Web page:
Right from spring training -- I really had no connection with him at all until this spring. And he's earned his right. That's the only thing I can say.
Concern or no concern, I really don't. He seems excited and I'm sure he's going to have a lot of butterflies tomorrow.
On the other hand, Kershaw, that's interesting, because I think we've spent the last better part of two years trying to protect him and insulate him from all this exposure, because he's just a kid.
Then you hand him the ball on Saturday and say "here, kid," and he comes back with the division title. So he's pretty well -- I think in all our minds -- not anybody to be concerned about.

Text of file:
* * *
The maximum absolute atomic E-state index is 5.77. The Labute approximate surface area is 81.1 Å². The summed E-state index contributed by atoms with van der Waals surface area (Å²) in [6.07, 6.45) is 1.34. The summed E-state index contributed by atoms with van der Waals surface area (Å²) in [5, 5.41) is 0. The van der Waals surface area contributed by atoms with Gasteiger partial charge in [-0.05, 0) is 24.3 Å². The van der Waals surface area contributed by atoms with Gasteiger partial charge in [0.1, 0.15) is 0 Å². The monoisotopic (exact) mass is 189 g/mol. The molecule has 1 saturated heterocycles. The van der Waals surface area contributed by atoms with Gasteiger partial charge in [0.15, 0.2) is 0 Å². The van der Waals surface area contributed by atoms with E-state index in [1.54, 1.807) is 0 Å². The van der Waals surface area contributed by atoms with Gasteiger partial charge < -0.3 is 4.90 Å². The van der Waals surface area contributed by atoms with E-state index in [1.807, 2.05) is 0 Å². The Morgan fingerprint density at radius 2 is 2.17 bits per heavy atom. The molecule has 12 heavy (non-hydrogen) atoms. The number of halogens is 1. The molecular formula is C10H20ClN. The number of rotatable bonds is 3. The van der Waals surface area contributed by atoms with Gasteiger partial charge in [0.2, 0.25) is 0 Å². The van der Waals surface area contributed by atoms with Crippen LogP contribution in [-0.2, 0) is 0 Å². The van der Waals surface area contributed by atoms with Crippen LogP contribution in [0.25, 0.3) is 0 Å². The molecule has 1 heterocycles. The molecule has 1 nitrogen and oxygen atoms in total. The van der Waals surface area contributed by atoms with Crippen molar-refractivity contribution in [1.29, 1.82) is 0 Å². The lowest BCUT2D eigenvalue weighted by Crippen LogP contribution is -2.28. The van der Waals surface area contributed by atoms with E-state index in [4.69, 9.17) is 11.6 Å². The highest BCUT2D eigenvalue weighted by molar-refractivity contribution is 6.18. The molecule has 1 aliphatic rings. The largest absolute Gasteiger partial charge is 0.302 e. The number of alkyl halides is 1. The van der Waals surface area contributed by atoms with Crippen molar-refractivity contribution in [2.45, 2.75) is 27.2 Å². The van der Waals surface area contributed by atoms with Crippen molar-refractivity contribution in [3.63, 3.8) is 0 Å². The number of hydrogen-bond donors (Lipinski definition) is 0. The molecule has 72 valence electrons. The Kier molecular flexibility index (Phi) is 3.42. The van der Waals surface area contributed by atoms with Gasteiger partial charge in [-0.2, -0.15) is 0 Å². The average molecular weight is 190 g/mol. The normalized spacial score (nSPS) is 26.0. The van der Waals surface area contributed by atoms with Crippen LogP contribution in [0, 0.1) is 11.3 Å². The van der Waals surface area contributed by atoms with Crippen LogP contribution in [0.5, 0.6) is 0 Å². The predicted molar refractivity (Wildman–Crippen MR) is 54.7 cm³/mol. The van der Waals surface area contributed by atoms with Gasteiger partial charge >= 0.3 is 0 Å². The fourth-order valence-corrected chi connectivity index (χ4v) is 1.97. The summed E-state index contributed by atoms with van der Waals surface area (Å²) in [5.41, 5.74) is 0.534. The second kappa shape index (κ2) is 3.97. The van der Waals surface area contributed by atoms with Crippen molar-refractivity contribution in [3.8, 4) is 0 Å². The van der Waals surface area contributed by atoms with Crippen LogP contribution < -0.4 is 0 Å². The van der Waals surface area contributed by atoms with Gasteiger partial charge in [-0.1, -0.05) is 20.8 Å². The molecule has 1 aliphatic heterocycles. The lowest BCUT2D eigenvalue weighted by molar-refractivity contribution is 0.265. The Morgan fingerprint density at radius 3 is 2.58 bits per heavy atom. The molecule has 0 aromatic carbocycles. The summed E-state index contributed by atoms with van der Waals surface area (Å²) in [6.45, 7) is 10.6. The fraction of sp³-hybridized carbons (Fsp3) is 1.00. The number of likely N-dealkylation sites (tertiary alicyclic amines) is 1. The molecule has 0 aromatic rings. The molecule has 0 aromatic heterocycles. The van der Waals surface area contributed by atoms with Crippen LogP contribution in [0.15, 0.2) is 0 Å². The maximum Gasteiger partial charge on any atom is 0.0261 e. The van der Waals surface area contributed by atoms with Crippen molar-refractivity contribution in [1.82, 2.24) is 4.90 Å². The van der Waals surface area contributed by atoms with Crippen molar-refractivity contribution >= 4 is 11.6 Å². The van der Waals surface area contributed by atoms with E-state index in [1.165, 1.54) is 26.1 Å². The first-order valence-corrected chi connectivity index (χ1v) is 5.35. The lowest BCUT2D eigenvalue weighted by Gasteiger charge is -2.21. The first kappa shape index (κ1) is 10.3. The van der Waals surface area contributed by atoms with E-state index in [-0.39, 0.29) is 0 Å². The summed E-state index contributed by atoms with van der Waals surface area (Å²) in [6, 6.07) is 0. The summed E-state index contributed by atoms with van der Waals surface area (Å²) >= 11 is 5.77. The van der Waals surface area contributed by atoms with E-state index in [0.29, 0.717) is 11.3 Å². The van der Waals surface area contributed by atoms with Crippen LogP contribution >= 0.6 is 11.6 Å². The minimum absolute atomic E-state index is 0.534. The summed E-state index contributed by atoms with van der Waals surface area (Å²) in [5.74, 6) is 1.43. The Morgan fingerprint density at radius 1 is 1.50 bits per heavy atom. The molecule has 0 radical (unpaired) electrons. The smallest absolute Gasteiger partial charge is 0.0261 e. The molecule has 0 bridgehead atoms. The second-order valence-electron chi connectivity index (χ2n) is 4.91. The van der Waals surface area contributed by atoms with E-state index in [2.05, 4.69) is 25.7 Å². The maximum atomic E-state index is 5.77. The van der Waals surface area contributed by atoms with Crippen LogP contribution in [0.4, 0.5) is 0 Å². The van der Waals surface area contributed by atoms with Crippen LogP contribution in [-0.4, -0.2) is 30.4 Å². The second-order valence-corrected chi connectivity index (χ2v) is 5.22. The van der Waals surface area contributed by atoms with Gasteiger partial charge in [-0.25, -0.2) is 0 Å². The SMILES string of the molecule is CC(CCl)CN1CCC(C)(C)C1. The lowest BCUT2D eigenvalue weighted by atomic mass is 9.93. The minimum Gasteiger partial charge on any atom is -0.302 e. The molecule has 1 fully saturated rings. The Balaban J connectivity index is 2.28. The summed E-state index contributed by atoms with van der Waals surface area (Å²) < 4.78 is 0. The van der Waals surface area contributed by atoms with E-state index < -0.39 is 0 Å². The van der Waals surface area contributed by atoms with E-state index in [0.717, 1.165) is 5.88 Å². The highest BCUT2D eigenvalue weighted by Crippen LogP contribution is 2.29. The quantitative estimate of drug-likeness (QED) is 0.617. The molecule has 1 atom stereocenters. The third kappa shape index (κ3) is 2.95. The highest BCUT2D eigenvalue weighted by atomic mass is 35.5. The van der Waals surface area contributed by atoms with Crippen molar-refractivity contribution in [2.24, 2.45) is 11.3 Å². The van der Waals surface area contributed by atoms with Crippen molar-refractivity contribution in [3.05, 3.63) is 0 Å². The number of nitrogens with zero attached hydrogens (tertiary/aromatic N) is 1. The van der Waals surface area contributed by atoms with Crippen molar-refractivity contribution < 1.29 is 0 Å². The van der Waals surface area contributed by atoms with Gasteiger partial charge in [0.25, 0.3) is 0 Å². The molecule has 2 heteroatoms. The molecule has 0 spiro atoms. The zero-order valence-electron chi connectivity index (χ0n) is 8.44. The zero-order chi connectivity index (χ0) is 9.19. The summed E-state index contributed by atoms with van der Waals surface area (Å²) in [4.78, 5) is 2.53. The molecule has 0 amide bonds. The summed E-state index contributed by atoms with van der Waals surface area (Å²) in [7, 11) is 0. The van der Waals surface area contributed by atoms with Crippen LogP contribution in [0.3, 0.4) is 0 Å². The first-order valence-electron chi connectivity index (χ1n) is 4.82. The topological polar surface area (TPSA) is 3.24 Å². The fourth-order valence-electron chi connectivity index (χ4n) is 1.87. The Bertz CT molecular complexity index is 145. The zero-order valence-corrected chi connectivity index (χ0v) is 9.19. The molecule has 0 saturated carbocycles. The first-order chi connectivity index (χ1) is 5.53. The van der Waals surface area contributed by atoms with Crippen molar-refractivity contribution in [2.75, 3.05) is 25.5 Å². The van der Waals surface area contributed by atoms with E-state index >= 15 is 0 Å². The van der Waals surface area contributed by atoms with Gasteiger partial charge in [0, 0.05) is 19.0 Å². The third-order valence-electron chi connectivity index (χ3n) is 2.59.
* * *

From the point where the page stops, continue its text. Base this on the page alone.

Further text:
I'm not going to say he's not going to try to overthrow the ball a time or two, but I think he has a pretty good grip on what he's able to do and the reality of the situation.

Q. Your 2000 Yankees sort of set the gold standard for the bad finish and then turning it on in October.
JOE TORRE: Turning it on, thank you.

Q. Is there anything you can relate to this situation?
JOE TORRE: Well, I remember, this has probably been documented somewhere, I used to spend 20 minutes trying to make a lineup out during that last three-plus weeks, trying to figure out who should hit fourth, fifth, and moving around.